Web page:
Drained 1-2 M. Acre Great Black Swamp and much of 5 M acre Maumee River watershed Yellow on map is range of wetlands from record high annual to record low annual avg. = “no place to go”
We decided to take advantage of this opportunity through funding from GLRI –project 12
As a test case for this new approach to wetland restoration and management, the Middle Harbor Project was proposed and accepted by GLRI in year one.The project is an adaptation of an idea to increase hydrologic exchange originally proposed by the Ohio DOW Fisheries Section, and referenced in the Lake Erie LamP.
MANY REASONS TO JUSTIFY RESTORATION …….. higher quality waters are Lake Erie, East Harbor, and West Harbor
* Who gets to determine the conditions that define high quality coastal marsh? In this case Ohio DNR!
Official presentation end slide, as well as the ballroom slide.
Roy KrollDucks Unlimited, Inc.Great Lakes / Atlantic Regional OfficeAnn Arbor, MIGLRI Coastal Wetland Restoration Success StoriesAdaptive methods to restore Lake Erie hydrologyand coastal marsh at Middle Harbor, Ohio
Lake ErieMiddle HarborSediment plumesfrom clay soils
Lake Erie coastal wetland extent = Lake Erie water levelsLake Erie water levels fluctuateover various time periods• Short - stormwater & seiches*• Medium : annual and seasonal• Long: multiple years or decades*Seiches – wind induced water level changesNortheast or Southwest windsCommon - 3 ft. in 24 hrs.Record - 8 ft. (12-14 ft. waves)Seiche effectOhio.gov
• Deforested, channelized andtile-drained landscape• Agricultural and municipalflood-control dikes• Introduction of carp- increased turbidity• Geologic subsidence andsteep hydrological gradientLandscape-level factors and L.E. coastal wetland extentMitsch & Wang 1998
Impacts of landscape alterations:Landward migration blocked –high water years = wetland lossTo sustain emergent marshes -dikes, pumps, pipes, & water level control wasrequiredEcological benefits - mainly in impoundments
Events affecting coastal marshes inSouthwest Lake Erie basin, 1860-1970Private land –subsistence &duck huntingclubsGreat BlackSwamp isdrainedfarmlandFloodprotectiondikes –restrictlandwardadvance1970: Ecological shortcomings publicized• fisheries focus (e.g., Northern pike)1940: Diked marshes common in SWLE1950: Science-based wetland management• waterfowl focus, state/fed acquisitions
Nearly 30 years of high water & NE storms eliminated most coastal wetlands includingthose protected by dikes, and launched an era of intensive wetland restoration.Currently, 95% of SWLE coastal wetlands are essentially impounded.
Lake levels at or below long-term average for 12 years demonstrated that naturalreestablishment of diverse wetlands did not occur on a substantive scale in SWLE.• largely prevented by invasive species colonization (i.e., Phragmites)However, new opportunities exist for increasing ecological functions of dikedmarshes, because at many sites current lake levels will sustain aquatic macrophytes.• potential exists to install structures that restore Lake Erie hydrology and maintaindesired emergent marsh plants.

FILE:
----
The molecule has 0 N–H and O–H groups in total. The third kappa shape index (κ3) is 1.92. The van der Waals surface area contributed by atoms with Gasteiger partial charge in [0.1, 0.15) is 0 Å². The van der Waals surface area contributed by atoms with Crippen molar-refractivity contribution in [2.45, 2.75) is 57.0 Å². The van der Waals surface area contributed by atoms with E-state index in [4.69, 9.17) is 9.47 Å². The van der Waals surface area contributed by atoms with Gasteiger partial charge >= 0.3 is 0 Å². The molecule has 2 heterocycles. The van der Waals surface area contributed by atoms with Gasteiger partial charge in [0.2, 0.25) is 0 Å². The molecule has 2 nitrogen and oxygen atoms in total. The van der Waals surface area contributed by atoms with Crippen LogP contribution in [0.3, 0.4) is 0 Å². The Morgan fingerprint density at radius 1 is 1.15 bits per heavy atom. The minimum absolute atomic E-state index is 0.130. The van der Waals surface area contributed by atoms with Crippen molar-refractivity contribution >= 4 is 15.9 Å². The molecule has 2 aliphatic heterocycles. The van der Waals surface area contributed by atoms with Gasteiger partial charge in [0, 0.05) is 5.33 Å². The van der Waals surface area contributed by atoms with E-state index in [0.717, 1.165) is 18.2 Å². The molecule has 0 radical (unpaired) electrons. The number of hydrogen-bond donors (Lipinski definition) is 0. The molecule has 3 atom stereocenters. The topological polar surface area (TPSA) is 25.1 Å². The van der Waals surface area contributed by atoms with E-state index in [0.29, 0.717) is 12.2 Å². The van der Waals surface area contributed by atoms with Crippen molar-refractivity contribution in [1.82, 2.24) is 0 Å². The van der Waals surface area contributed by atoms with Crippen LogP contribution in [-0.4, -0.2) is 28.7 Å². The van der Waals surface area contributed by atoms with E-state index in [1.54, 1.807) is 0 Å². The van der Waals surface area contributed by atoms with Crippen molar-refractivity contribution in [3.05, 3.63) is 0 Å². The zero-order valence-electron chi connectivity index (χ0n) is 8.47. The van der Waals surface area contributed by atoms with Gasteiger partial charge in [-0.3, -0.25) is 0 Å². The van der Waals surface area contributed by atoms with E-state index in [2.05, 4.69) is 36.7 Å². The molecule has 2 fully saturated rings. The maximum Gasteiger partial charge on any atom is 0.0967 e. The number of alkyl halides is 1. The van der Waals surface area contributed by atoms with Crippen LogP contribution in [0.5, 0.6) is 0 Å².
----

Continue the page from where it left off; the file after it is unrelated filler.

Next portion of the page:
Need for Restoration• Large wetland (350 acres)• Little/no aquatic vegetation• No hydrologic exchange• Adjacent to higher-quality waters• Turbid, shallow (< 3 ft.) water• No dike construction requiredMiddle Harbor
Middle Harbor(East Harbor State Park)Construction of water conveyanceand control structure including aremovable pump350 acres of marsh will berestored and open to fish passageFunded by $643,397 NOAA grantwith $31,200 Ohio DNR matchStructurelocationLake Erie
Adapting old restoration & managementtechniques to provide broader ecosystem benefits1. Design and build the structure(DU engineering)2. Establish the wetlandplant community (2 years)3. Open the gates to restoreLake Erie hydrology4. Monitor everythingMiddle Harbor ProjectLong term goal: Lake Erie hydrology sustaining high quality* coastal marsh
Structure is versatile and adaptable from a marsh management perspective• Options: full open flow, carp screens, stoplogs, flapgate, screwgate, and pumping
Middle Harbor and Erie Marsh Joint Biological Monitoring Program(Pre- and Post-Construction)Water quality sampling: DO, conductivity , pH, temp., etcSpecies abundance & diversity for:• Vegetation: transects and point counts (VIBI)• Fish: larval tows, trap nets, electrofishing (PSD, IBI)• Herps: calling surveys, ground surveys• Birds: calling & visual surveys, transect and point countsTable 1 – Middle Harbor (MH – Project Site) compared to East Harbor (EH – Control Site) – July 2011Common Name Final Count Total Deformities Total Tumors NotesMH EH MH EH MH EHGizzard shad 772 87 1 1 Same fish with 2 anomaliesBrook silverside 5 326 3Emerald shiner 20 388Alewife 11 34 1Bluegill 18 215 1Largemouth bass 3White crappie 3White perch 1Unknown clupeidae 1 Larvae decomposed cannotidentify to speciesTOTAL COUNT 834 1,050 1 5 1 0
Middle Harbor Wetland Establishment Schedule2012-2013• Winter/spring: Gravity de-watering using open flows & seiche events• Late spring: Pump water to expose mudflats & germinate seeds- Provide water reservoir for mussels- Provide live fish removal effort• Aerially seed cover crop (annual millet) if needed• Re-flood gradually over mid-late summer2014• Partial de-watering; establish perennials